Wondering which channels you need for true omnichannel? These 3 don’t count

Cx is everybody’s baby – here’s why you want it to be yours
2nd October 2017
Ax in the CCTR, part 4: dig into the details with a journey map
9th October 2017

In our omnichannel-oriented world, isn't it nice to know you don't have to adopt literally every channel?

There’s so much pressure these days on utilising all the channels all the time! (Ugh.) So we reckoned we’d lighten the perceptual load a bit. Give you a break, y’know? We’re gonna tell you about the channels you don’t need to worry about.

You’re welcome.


1. Telegrams

These little beasties were cutting edge back in the Victorian era. Like, if you wanted to text the queen to let her know you’d be late for crumpets in the rumpus room, you’d have been all like


Then you’d have nipped off to your closest electrical telegraph operator and jolly juniper berries they’d have sent it off faster than you could find your carriage keys.

Think of it as the world’s worst and lamest fax machine, only worse and lamer than that. Imagine being forced to talk to Donald Trump over Twitter or whatever. Let’s stop for a moment and reflect on how wonderful it is not to have to do this anymore.

But wait, let’s really stop and reflect on the fact that the last telegram was actually sent in— wait, can you guess? 1887? 1912?

If you guessed 2013, well done to you and your ability to utilise Google. Because verily, that is when India shut down its telegraphy service.

Contact centre analysts predict that telegrams will not be the most-adopted trend of 2018.

You may relax.



2. Semaphore

Have you ever felt like, y’know, standing around and waving some flags about? Perhaps to signal to your loved ones that you’re thinking of them. Or to inform your neighbour that you absolutely deplore his habit of smoking cigars on the balcony in the nude?

Look, we get it. Flags are really great. You can flap them about and if there’s a bit of a breeze they’ll make a cool fl-fl-fl sound. Also maybe you’re in the navy or something, which still totally uses semaphore and who are we to tell the navy what to do? It isn’t as if the navy has advanced much since semaphore’s invention in 1792 anyway.

But see here. We’re going to share with you some research-based insight: not a single one of your customers will ever want to communicate with you over semaphore.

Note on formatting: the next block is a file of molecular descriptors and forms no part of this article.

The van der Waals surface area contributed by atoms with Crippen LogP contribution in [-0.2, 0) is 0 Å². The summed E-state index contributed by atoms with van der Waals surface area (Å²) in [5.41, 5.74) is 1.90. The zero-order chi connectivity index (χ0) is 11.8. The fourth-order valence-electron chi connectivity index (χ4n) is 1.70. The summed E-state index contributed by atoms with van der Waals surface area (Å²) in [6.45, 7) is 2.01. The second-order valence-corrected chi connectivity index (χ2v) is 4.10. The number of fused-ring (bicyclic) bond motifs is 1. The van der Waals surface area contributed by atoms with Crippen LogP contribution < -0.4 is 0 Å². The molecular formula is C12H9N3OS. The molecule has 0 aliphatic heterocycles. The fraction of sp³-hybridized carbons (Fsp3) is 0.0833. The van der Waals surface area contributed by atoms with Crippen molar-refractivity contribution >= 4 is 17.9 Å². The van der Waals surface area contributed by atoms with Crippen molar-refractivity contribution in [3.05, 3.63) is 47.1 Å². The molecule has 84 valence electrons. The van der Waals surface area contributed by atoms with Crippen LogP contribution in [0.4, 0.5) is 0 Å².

To be honest actually we’re not sure about that admittedly controversial statement. But here’s a better one: if any of your customers attempt to engage with you via semaphore, you may safely send them a telegram stating the following:





3. Carrier pigeons

Fun fact: in 2009, South African telephony provider and all-round terrible ISP Telkom lost a data-transfer race to a homing pigeon.

No but seriously. The pigeon’s name was Winston. Stop laughing.

Winston, you see, carried 4GB of data on a flash drive between towns way, way faster than Telkom could via cables (that were probably made of string).

Carrier pigeons were legit back in the day. Those little packages of birdstuff – which we largely categorise now as the plague rats of the sky – could make or break your face back when Facebook didn’t hold the monopoly on emoji transmissions.

We like to think of genetic engineering as a modern thing, but really we’ve been genetically engineering the daylights out of everything with a glint in its eye for thousands of years through the practice of selective breeding. (FYI it’s still cheaper and more effective to create horrific capitalism creatures through selective breeding than gengeneering.)

Pigeons were not immune to our tendency to tinker things into submission. Homing pigeons are a product of human intervention, and owning a fleet of good’uns would have given you a truly significant edge in a conflict as recent as World War I.

In fact, a homing pigeon from that time was awarded a medal of honour, which is defs more than this writer has achieved in her 33 years of existence.

But hey, that doesn’t mean you need to activate Avaya’s pigeon module to get ahead of the game.

Sorry, we couldn’t resist.